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Cheryl Guttman Krader is a contributor to Dermatology Times, Ophthalmology Times, and Urology Times.
Inhibition plays role in autoimmune-based inflammation; has unique mechanism of action
An ongoing phase III, sham-controlled study is investigating intravitreal sirolimus 440 Î¼g (Opsiria, Santen) for the treatment of active, non-infectious uveitis of the posterior segment.
Reviewed by Steven Yeh, MD
The phase III LUMINA study is under way assessing the efficacy and safety of intravitreal sirolimus 440 Î¼g (Opsiria, Santen) administered every 2 months for the treatment of active, non-infectious uveitis of the posterior segment, according to Steven Yeh, MD. Launched in November 2018, the multicenter study plans to enroll 200 patients who are being randomly assigned into three arms (2:2:1) to receive:
After an initial 6-month, double-masked, controlled period, LUMINA will continue with a 6-month, single-arm, open-label period to allow further evaluation of the efficacy and safety of intravitreal sirolimus 440 Î¼g every 2 months for a longer duration than is appropriate for treatment with placebo or sham injection, explained Dr. Yeh, the M. Louise Simpson Associate Professor of Ophthalmology; director of the Uveitis Service, Emory Eye Center, Atlanta, and an investigator in LUMINA.
Elimination of vitreous haze (VH; VH score of 0) at month 3 is being analyzed as the primary outcome measure. Key secondary outcome measures include VH score of 0 or 0.5+ at month 3 and month 5 and percentage of patients with corticosteroid tapering success with resolution (VH score of 0) at month 3 and month 5.
Dr. Yeh is pleased Santen is continuing to pursue the development of sirolimus for non-infectious posterior uveitis given the unmet need for local therapy that averts corticosteroid-related side effects.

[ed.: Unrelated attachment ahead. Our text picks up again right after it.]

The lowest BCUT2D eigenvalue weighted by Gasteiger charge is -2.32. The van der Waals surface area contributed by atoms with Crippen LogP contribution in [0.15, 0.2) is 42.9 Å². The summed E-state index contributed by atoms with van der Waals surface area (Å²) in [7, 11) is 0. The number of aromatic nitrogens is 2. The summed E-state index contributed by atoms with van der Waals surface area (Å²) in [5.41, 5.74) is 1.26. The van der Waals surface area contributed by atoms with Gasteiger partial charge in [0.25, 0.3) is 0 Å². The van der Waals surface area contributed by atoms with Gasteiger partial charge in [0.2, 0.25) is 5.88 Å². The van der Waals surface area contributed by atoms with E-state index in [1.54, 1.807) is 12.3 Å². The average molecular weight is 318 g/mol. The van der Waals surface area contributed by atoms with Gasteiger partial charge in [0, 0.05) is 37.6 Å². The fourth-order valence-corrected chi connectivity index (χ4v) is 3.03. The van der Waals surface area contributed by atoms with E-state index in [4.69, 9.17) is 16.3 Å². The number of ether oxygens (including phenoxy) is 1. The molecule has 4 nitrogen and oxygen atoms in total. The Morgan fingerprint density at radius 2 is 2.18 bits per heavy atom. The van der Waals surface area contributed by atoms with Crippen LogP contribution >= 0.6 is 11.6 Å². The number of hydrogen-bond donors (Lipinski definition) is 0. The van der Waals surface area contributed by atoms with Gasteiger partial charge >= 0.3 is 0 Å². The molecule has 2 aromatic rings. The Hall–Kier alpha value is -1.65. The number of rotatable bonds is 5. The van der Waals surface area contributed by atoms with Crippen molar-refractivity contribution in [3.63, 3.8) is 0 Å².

“We have a number of medications that can be used to treat posterior uveitis either systemically or locally, including corticosteroids and other immunosuppressive therapies, but they all have varying degrees of side effects that can pose limitations to their use,” he said.
Sirolimus inhibits the activity of the mammalian target of rapamycin (mTOR) that plays a critical role in autoimmune-based inflammation, and thus has a unique mechanism of action for controlling uveitis, he noted.
“It demonstrated promising efficacy signals in the phase III SAKURA program with good tolerability,” Dr. Yeh said. “It also had an acceptable side effect profile as it caused minimal elevation of IOP and cataract development.”
LUMINA is an important trial because it is continuing to evaluate the evidence for the role of sirolimus, and it can potentially give us another medication to use for this challenging disease process, he added.
The LUMINA protocol is designed to study control of active disease. In contrast to the SAKURA program protocol that originally included two experimental test arms evaluating sirolimus doses of 440 and 880 Î¼g and used sirolimus 44 Î¼g for the control, LUMINA is evaluating only the 440 Î¼g dose, and control patients are receiving a sham injection.
“In the SAKURA program, 440 Î¼g sirolimus had the most favorable benefit:risk profile among the three doses studied,” he said. The dummy arm in LUMINA is interesting from a study design perspective and can provide valuable information.
The undisclosed, fixed dose (within the range of 44 Î¼g to 880 Î¼g) will be administered to patients in this arm and will be included in the study to help ensure masking of treatment assignments, he noted. The anticipated completion date of LUMINA is 2021. Thirty-five study sites are participating.
Steven Yeh, MD
Dr. Yeh is a consultant to Santen and Clearside Biomedical.